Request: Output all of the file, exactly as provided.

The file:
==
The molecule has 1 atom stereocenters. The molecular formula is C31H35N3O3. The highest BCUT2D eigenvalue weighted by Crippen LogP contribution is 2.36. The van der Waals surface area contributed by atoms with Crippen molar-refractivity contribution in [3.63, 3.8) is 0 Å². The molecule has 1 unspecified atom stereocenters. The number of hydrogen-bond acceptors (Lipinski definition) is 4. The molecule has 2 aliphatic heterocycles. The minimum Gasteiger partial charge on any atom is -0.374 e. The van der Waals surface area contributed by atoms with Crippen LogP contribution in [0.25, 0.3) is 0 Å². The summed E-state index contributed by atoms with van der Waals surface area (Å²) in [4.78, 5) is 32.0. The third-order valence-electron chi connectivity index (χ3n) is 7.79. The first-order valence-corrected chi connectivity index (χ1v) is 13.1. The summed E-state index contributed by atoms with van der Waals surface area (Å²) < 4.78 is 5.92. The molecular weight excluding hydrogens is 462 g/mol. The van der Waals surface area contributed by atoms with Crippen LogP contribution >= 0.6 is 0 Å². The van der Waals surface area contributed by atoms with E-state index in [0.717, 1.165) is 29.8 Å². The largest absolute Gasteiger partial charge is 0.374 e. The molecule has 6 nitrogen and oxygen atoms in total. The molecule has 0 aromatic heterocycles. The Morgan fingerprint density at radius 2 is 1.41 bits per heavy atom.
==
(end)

The molecule has 1 atom stereocenters. The molecular formula is C31H35N3O3. The highest BCUT2D eigenvalue weighted by Crippen LogP contribution is 2.36. The van der Waals surface area contributed by atoms with Crippen molar-refractivity contribution in [3.63, 3.8) is 0 Å². The molecule has 1 unspecified atom stereocenters. The number of hydrogen-bond acceptors (Lipinski definition) is 4. The molecule has 2 aliphatic heterocycles. The minimum Gasteiger partial charge on any atom is -0.374 e. The van der Waals surface area contributed by atoms with Crippen LogP contribution in [0.25, 0.3) is 0 Å². The summed E-state index contributed by atoms with van der Waals surface area (Å²) in [4.78, 5) is 32.0. The third-order valence-electron chi connectivity index (χ3n) is 7.79. The first-order valence-corrected chi connectivity index (χ1v) is 13.1. The summed E-state index contributed by atoms with van der Waals surface area (Å²) < 4.78 is 5.92. The molecular weight excluding hydrogens is 462 g/mol. The van der Waals surface area contributed by atoms with Crippen LogP contribution >= 0.6 is 0 Å². The van der Waals surface area contributed by atoms with E-state index in [0.717, 1.165) is 29.8 Å². The largest absolute Gasteiger partial charge is 0.374 e. The molecule has 6 nitrogen and oxygen atoms in total. The molecule has 0 aromatic heterocycles. The Morgan fingerprint density at radius 2 is 1.41 bits per heavy atom.